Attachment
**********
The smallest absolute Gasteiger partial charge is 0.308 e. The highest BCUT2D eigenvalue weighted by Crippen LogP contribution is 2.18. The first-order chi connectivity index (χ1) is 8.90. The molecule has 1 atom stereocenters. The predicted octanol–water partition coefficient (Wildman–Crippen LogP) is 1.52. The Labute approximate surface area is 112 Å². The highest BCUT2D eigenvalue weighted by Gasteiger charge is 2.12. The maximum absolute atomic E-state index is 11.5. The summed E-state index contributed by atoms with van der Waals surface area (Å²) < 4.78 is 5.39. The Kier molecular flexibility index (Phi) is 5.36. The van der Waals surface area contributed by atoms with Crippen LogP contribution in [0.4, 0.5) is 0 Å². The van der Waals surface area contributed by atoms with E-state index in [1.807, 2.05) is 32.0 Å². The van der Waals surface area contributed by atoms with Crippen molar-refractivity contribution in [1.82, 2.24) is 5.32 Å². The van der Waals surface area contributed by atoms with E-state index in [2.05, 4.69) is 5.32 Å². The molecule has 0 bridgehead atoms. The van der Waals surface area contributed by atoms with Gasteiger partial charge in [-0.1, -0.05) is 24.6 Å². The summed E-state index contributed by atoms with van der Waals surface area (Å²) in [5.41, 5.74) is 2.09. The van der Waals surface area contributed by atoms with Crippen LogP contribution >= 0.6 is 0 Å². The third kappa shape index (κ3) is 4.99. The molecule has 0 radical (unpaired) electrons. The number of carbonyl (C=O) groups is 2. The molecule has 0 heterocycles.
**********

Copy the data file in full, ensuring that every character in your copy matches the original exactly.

The smallest absolute Gasteiger partial charge is 0.308 e. The highest BCUT2D eigenvalue weighted by Crippen LogP contribution is 2.18. The first-order chi connectivity index (χ1) is 8.90. The molecule has 1 atom stereocenters. The predicted octanol–water partition coefficient (Wildman–Crippen LogP) is 1.52. The Labute approximate surface area is 112 Å². The highest BCUT2D eigenvalue weighted by Gasteiger charge is 2.12. The maximum absolute atomic E-state index is 11.5. The summed E-state index contributed by atoms with van der Waals surface area (Å²) < 4.78 is 5.39. The Kier molecular flexibility index (Phi) is 5.36. The van der Waals surface area contributed by atoms with Crippen LogP contribution in [0.4, 0.5) is 0 Å². The van der Waals surface area contributed by atoms with E-state index in [1.807, 2.05) is 32.0 Å². The van der Waals surface area contributed by atoms with Crippen molar-refractivity contribution in [1.82, 2.24) is 5.32 Å². The van der Waals surface area contributed by atoms with E-state index in [2.05, 4.69) is 5.32 Å². The molecule has 0 bridgehead atoms. The van der Waals surface area contributed by atoms with Gasteiger partial charge in [-0.1, -0.05) is 24.6 Å². The summed E-state index contributed by atoms with van der Waals surface area (Å²) in [5.41, 5.74) is 2.09. The van der Waals surface area contributed by atoms with Crippen LogP contribution >= 0.6 is 0 Å². The third kappa shape index (κ3) is 4.99. The molecule has 0 radical (unpaired) electrons. The number of carbonyl (C=O) groups is 2. The molecule has 0 heterocycles.